VR advertising needs to learn key lessons from the past

Market Assessments

A negative assessment of advertising in virtual reality would point out that more data does not yet improve the value of online advertising for traditional publishers. One could argue that virtual reality is going to create so much data (every movement can be measured and analyzed) that publishers will never be able to settle on a consistent success metric, ultimately driving prices down and replacing online dollars with virtual reality dimes.

A more optimistic assessment illustrates that we’ve learned something. With perspective, key learning and new tools the advertising market is ready to effectively produce, sell and measure virtual reality advertising.

What we’ve learned

More data does not necessarily mean more value. When online advertising was emerging there was a general assumption that all this data (i.e., clicks, views, etc) would eventually translate into more value for the publisher. That failed to materialize because views meant nothing when the incremental cost of a view was zero. Virtual reality is going to produce exponentially more data, which will allow us to know every body and eye movement.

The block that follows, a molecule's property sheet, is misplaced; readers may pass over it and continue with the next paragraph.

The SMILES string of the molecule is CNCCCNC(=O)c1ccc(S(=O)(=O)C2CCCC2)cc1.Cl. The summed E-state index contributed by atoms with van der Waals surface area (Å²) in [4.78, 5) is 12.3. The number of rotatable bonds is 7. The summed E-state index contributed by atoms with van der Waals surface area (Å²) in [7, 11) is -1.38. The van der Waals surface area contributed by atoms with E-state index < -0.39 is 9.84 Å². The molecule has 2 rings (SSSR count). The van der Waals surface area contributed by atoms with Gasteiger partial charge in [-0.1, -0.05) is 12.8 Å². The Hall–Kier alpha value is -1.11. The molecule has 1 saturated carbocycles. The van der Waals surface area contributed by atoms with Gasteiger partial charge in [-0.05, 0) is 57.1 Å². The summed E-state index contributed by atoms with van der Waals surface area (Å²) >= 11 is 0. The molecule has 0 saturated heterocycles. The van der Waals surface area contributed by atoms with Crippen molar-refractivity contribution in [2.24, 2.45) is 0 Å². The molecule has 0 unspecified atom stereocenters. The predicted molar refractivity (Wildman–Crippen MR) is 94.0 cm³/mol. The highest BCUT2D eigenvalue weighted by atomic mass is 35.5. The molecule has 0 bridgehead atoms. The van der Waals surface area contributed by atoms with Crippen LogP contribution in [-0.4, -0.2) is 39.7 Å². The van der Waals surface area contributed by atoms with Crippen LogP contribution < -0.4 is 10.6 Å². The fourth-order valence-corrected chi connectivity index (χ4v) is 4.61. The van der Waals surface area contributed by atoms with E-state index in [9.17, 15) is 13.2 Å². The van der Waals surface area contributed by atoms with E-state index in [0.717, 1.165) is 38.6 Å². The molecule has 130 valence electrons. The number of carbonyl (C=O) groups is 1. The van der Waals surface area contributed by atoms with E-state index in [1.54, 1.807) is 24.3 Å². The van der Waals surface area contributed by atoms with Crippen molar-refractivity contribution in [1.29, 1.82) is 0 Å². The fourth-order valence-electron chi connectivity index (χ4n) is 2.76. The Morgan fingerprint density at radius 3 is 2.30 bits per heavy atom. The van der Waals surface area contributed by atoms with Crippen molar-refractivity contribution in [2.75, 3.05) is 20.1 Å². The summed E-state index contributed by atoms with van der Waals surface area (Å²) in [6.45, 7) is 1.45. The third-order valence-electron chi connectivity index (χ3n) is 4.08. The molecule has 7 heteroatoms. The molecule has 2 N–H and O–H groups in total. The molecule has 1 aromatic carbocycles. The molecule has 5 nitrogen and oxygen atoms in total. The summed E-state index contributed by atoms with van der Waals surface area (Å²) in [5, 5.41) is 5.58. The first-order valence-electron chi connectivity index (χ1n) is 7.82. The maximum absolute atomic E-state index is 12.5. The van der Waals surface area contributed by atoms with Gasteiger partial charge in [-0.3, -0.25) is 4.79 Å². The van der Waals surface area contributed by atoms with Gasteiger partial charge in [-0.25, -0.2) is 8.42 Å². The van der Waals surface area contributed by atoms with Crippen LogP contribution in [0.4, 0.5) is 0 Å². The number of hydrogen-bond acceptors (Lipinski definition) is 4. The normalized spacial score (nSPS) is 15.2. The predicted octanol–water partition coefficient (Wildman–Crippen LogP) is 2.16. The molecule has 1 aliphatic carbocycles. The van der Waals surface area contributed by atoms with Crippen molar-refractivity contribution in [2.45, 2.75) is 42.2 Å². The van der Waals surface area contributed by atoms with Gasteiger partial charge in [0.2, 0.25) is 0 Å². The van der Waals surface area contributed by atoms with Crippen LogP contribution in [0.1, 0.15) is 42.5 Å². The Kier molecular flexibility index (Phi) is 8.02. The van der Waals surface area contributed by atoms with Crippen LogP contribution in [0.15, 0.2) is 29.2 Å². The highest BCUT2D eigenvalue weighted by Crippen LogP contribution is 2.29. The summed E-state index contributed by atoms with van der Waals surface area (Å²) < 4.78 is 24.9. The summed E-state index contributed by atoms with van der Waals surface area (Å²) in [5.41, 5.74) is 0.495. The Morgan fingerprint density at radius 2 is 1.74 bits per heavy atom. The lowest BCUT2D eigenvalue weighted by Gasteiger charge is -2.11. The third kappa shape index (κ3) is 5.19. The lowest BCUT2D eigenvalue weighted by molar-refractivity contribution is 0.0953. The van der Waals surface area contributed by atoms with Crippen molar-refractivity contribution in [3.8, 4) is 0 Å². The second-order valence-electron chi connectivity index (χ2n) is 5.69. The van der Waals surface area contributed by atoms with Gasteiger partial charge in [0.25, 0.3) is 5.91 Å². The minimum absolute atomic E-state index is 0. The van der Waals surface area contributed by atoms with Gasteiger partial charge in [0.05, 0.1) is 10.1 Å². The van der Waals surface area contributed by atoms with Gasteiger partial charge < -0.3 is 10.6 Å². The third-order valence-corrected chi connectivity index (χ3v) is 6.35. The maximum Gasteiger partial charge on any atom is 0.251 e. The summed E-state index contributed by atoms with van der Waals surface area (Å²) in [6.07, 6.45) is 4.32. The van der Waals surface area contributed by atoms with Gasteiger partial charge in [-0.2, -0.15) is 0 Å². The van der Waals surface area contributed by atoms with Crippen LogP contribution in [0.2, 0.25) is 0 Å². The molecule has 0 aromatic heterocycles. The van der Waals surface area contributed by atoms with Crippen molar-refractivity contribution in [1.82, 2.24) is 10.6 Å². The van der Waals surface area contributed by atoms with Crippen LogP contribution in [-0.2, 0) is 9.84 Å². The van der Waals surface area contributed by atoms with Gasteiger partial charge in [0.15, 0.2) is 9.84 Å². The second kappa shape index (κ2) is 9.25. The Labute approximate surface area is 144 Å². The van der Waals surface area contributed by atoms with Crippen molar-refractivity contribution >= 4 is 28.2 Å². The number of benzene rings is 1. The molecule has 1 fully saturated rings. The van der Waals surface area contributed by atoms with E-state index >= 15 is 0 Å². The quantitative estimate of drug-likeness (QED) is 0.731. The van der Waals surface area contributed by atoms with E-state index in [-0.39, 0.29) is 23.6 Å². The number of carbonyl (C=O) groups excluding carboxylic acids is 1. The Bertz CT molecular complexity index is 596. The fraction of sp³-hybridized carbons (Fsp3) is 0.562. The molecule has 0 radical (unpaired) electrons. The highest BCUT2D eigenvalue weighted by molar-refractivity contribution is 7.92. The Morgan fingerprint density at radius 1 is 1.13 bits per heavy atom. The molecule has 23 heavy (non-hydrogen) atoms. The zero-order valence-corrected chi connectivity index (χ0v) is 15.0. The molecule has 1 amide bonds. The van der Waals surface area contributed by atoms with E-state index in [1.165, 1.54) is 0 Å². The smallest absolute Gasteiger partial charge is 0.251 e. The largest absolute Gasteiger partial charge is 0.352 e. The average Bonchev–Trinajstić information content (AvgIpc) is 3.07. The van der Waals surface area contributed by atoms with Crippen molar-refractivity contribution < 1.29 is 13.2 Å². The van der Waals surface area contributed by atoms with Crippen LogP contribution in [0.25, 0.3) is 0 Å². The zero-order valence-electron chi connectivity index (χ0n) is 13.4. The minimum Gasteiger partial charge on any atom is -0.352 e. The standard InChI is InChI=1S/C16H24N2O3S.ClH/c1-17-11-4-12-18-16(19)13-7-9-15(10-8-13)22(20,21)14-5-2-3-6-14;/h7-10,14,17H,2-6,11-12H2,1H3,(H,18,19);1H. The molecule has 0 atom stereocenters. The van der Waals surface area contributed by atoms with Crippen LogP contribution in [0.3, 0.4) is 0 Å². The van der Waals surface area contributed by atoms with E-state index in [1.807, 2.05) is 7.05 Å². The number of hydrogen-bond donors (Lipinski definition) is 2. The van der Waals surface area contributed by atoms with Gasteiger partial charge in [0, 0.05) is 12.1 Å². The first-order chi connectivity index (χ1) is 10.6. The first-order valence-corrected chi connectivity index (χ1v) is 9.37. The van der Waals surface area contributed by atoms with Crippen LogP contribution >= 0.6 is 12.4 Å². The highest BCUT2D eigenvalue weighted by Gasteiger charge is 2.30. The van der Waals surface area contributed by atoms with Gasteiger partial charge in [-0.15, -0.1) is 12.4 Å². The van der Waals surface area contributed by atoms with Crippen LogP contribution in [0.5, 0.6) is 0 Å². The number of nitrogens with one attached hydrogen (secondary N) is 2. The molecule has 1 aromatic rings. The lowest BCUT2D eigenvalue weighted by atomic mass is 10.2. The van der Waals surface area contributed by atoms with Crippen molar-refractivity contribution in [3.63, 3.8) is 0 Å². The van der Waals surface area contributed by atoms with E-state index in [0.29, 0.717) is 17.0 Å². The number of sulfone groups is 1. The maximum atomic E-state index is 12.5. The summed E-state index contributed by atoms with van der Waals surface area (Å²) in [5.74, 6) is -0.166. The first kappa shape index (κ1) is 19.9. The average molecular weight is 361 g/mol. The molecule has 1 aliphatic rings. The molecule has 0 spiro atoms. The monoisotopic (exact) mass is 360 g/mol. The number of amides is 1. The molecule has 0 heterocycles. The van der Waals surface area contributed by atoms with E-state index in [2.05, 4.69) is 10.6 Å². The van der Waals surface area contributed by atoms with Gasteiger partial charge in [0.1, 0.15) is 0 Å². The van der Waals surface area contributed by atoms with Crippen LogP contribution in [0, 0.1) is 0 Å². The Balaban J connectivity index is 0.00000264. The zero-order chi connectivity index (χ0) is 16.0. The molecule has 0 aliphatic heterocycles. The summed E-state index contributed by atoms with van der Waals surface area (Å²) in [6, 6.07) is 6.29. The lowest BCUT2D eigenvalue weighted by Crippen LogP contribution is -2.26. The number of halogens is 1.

What new tools we have

Digital marketing has dramatically improved in its ability to measure value. New analytics tools have allowed us to build attribution models that can assign value to a diverse array of activities. We instinctively understand that a combination of customer activities deserve credit for a sale. A Facebook “Like”, a positive review, a relevant newsletter and a well placed ad may combine to drive purchase. Now analysis tools like Tableau and automated marketing tools like Marketo allow marketers to plan, execute and measure multi-channel campaigns.

What needs to happen?

I have discussed the need for metaverse adoption, product improvements and consumer adoption in past posts. Assuming these take place, the market will require a way to measure virtual reality that will capture consumer activity across channels and demonstrate the value of multi-channel advertising. Telling a holistic story instead of simply trying to sell one medium will allow advertisers and publishers to adopt new media as they grow. Luckily, the big data tools that allow us to analyze and measure multi-channel campaigns can be applied.

The market will soon be in need of standards that publishers can easily communicate to marketers and advertisers. Development organizations must learn from the shortcomings of earlier standards used to value online advertising.

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